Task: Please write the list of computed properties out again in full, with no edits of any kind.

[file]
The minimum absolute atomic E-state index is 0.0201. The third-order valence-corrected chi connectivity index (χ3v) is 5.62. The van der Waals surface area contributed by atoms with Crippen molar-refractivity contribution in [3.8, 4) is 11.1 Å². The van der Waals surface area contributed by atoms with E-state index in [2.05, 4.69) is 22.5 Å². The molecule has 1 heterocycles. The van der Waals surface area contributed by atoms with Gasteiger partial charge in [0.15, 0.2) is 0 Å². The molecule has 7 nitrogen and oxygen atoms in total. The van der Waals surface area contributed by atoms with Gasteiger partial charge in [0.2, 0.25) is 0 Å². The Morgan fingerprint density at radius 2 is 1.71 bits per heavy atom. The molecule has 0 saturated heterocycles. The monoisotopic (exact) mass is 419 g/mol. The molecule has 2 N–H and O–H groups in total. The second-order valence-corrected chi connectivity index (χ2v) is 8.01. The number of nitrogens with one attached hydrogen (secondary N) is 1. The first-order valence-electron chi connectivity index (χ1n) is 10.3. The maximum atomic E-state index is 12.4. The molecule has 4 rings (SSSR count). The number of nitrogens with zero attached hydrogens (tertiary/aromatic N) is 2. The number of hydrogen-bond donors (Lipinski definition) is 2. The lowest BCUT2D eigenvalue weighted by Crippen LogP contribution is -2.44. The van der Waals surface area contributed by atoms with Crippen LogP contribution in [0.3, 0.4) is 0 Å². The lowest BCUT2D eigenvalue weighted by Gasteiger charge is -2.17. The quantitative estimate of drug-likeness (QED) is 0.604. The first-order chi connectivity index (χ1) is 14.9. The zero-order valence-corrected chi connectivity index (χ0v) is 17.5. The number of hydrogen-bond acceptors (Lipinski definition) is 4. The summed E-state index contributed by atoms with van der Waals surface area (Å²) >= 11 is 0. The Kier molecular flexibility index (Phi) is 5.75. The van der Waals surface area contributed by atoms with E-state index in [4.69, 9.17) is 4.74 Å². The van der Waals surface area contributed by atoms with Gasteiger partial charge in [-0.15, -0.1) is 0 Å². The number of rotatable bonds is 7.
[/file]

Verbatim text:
The minimum absolute atomic E-state index is 0.0201. The third-order valence-corrected chi connectivity index (χ3v) is 5.62. The van der Waals surface area contributed by atoms with Crippen molar-refractivity contribution in [3.8, 4) is 11.1 Å². The van der Waals surface area contributed by atoms with E-state index in [2.05, 4.69) is 22.5 Å². The molecule has 1 heterocycles. The van der Waals surface area contributed by atoms with Gasteiger partial charge in [0.15, 0.2) is 0 Å². The molecule has 7 nitrogen and oxygen atoms in total. The van der Waals surface area contributed by atoms with Gasteiger partial charge in [0.2, 0.25) is 0 Å². The Morgan fingerprint density at radius 2 is 1.71 bits per heavy atom. The molecule has 0 saturated heterocycles. The monoisotopic (exact) mass is 419 g/mol. The molecule has 2 N–H and O–H groups in total. The second-order valence-corrected chi connectivity index (χ2v) is 8.01. The number of nitrogens with one attached hydrogen (secondary N) is 1. The first-order valence-electron chi connectivity index (χ1n) is 10.3. The maximum atomic E-state index is 12.4. The molecule has 4 rings (SSSR count). The number of nitrogens with zero attached hydrogens (tertiary/aromatic N) is 2. The number of hydrogen-bond donors (Lipinski definition) is 2. The lowest BCUT2D eigenvalue weighted by Crippen LogP contribution is -2.44. The van der Waals surface area contributed by atoms with Crippen LogP contribution in [0.3, 0.4) is 0 Å². The lowest BCUT2D eigenvalue weighted by Gasteiger charge is -2.17. The quantitative estimate of drug-likeness (QED) is 0.604. The first-order chi connectivity index (χ1) is 14.9. The zero-order valence-corrected chi connectivity index (χ0v) is 17.5. The number of hydrogen-bond acceptors (Lipinski definition) is 4. The summed E-state index contributed by atoms with van der Waals surface area (Å²) >= 11 is 0. The Kier molecular flexibility index (Phi) is 5.75. The van der Waals surface area contributed by atoms with E-state index in [4.69, 9.17) is 4.74 Å². The van der Waals surface area contributed by atoms with Gasteiger partial charge in [-0.15, -0.1) is 0 Å². The number of rotatable bonds is 7.